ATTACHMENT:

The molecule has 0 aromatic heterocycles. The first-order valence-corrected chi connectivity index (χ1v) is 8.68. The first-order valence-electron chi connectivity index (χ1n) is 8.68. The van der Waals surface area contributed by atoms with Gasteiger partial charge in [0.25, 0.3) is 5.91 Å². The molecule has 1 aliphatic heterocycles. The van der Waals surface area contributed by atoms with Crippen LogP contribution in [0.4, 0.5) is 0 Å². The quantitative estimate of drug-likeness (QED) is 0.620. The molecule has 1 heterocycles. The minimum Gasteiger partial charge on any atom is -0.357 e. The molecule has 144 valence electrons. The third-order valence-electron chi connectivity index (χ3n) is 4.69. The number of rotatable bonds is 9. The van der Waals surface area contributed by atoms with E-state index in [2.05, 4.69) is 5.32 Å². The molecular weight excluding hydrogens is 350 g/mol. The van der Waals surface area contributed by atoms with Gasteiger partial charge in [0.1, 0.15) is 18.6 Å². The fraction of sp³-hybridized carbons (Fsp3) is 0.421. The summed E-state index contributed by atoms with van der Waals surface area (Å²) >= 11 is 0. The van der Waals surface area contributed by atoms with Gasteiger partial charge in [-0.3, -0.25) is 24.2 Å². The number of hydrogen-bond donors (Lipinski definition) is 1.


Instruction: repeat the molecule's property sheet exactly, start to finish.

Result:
The molecule has 0 aromatic heterocycles. The first-order valence-corrected chi connectivity index (χ1v) is 8.68. The first-order valence-electron chi connectivity index (χ1n) is 8.68. The van der Waals surface area contributed by atoms with Gasteiger partial charge in [0.25, 0.3) is 5.91 Å². The molecule has 1 aliphatic heterocycles. The van der Waals surface area contributed by atoms with Crippen LogP contribution in [0.4, 0.5) is 0 Å². The quantitative estimate of drug-likeness (QED) is 0.620. The molecule has 1 heterocycles. The minimum Gasteiger partial charge on any atom is -0.357 e. The molecule has 144 valence electrons. The third-order valence-electron chi connectivity index (χ3n) is 4.69. The number of rotatable bonds is 9. The van der Waals surface area contributed by atoms with E-state index in [2.05, 4.69) is 5.32 Å². The molecular weight excluding hydrogens is 350 g/mol. The van der Waals surface area contributed by atoms with Gasteiger partial charge in [0.1, 0.15) is 18.6 Å². The fraction of sp³-hybridized carbons (Fsp3) is 0.421. The summed E-state index contributed by atoms with van der Waals surface area (Å²) >= 11 is 0. The van der Waals surface area contributed by atoms with Gasteiger partial charge in [-0.3, -0.25) is 24.2 Å². The number of hydrogen-bond donors (Lipinski definition) is 1.